Ten years ago I stopped reviewing for the handful of newspapers and magazines I’d spent a decade freelancing for. But I kept reviewing on several radio stations because I felt freer there and had more fun; eventually I also moved on line to Bibliobuffet.com and The Huffington Post.
I didn’t quit print reviewing because the deadlines wore me down. I loved the discipline of writing well under pressure, seeing my work in print so quickly, and knowing people read it.
And I didn’t quit because I had a vision of the decline of print journalism.
My main reason for quitting was bad policy.
On radio, nobody hassled me about whether a book had come out that week, that month, or the month before–but print reviewing was very different. One newspaper editor in particular was obsessed with “timeliness.” Here’s what she meant: I couldn’t, for example, review a book in December if its official publication date was in November. Why? Because by then it was old.
This struck me as ridiculous. Reviewing books isn’t like covering fast-breaking news stories. Why would readers think the way my editor(s) did? Especially when I was reviewing fiction? Why would readers care about publication dates?
Let’s be clear. Not every newspaper or magazine operates in this way, but those that do are extremely rigid in their boundaries, and that’s sad. Books get lost; staffers at publishing houses fall ill and fall behind; sometimes they forget to send all the review copies out. Books can reach the reviewers late for any number for reasons, but if that happens at one of these outlets, the author and the publisher are completely out of luck.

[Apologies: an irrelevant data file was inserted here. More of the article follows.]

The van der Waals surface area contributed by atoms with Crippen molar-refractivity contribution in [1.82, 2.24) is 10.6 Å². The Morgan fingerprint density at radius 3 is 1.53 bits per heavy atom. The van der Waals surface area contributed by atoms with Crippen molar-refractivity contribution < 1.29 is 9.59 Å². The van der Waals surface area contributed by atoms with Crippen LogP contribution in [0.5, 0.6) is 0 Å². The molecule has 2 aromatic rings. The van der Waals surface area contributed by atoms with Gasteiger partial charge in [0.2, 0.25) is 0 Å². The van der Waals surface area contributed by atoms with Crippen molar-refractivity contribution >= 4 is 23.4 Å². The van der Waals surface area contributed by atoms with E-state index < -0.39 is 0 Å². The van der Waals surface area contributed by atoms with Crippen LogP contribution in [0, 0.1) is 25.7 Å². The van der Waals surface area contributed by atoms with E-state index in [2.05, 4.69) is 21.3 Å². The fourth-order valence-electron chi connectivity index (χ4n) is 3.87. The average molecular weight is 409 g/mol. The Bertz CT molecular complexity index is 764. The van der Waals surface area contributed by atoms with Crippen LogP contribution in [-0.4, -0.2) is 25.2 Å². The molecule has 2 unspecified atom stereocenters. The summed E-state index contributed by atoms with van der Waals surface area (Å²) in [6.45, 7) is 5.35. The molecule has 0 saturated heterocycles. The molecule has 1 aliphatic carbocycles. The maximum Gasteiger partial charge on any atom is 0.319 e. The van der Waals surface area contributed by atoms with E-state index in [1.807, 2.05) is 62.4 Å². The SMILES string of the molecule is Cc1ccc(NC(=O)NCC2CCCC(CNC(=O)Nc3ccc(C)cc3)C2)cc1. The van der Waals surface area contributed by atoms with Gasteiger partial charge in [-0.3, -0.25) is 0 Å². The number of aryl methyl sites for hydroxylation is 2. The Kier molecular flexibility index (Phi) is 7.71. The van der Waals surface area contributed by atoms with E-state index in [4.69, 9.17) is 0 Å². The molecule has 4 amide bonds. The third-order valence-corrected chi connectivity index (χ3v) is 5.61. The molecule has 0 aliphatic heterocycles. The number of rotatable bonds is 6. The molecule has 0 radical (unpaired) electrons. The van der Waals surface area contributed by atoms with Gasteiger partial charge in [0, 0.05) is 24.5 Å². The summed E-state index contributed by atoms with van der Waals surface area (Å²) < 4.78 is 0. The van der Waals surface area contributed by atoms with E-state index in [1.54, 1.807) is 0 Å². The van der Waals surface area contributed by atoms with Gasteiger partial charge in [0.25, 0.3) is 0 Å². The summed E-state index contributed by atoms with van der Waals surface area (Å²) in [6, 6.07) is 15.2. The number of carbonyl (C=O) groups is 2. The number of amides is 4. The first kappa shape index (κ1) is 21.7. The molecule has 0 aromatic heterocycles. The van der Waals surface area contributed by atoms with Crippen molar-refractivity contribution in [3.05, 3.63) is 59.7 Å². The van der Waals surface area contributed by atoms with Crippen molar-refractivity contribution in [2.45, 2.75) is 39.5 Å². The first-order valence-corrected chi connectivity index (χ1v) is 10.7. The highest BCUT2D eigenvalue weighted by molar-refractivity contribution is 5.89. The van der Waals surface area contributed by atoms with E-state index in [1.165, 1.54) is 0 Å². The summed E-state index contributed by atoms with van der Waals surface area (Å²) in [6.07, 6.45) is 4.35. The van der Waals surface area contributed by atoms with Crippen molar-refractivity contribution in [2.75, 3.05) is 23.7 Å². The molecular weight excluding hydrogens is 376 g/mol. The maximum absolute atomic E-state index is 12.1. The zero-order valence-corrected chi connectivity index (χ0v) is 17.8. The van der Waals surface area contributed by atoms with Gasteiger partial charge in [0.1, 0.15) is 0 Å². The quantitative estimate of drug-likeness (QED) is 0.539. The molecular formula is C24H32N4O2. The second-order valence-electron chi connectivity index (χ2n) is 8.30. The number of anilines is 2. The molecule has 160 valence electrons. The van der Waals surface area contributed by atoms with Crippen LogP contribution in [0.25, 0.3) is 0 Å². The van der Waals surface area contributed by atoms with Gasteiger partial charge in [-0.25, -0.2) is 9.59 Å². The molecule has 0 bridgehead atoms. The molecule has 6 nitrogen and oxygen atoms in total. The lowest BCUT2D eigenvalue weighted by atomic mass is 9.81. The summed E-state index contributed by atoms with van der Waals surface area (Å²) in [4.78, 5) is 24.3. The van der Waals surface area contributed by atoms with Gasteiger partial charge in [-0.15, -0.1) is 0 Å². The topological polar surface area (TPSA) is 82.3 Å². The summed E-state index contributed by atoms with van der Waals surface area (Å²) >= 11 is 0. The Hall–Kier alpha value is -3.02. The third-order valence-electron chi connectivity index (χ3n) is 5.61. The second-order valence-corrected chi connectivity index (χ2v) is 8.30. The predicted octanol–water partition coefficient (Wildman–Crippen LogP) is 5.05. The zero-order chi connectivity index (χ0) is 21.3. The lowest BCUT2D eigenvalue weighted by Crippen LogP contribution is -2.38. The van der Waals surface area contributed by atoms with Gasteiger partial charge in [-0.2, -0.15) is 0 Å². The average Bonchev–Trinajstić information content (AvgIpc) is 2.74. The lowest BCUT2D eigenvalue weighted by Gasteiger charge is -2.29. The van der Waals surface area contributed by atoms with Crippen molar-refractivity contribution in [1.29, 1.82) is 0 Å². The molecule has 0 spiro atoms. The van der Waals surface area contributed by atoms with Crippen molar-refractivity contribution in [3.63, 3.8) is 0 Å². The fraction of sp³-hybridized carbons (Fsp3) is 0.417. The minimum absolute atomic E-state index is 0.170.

Reviews are a crucial part of a book’s success, even bad reviews, because they alert people to the book’s existence, and not everyone believes bad reviews anyway. I’ve bought books precisely because a certain reviewer didn’t like them and I knew our tastes were very different.
I don’t miss living with that kind of rigidity at all. And I feel sorry for all those authors whose books don’t get in under the wire to at least be considered for review. The strict policy about publication dates is old-fashioned, idiotically restrictive, and doesn’t serve the interests of the reading public well at all.
I’m glad I don’t have to work with editors who are so inflexible and that I can share my excitement about a book whenever I discover it, because that’s the best part of being a writer-reviewer. The second best part is finding a book to review that also makes me a better writer and when that happens, it’s magical.
Lev Raphael’s books have been translated into fifteen languages, most recently Czech and Romanian. His 25th book is a novel of suspense about stalking, gun violence, and militarized police: Assault with a Deadly Lie.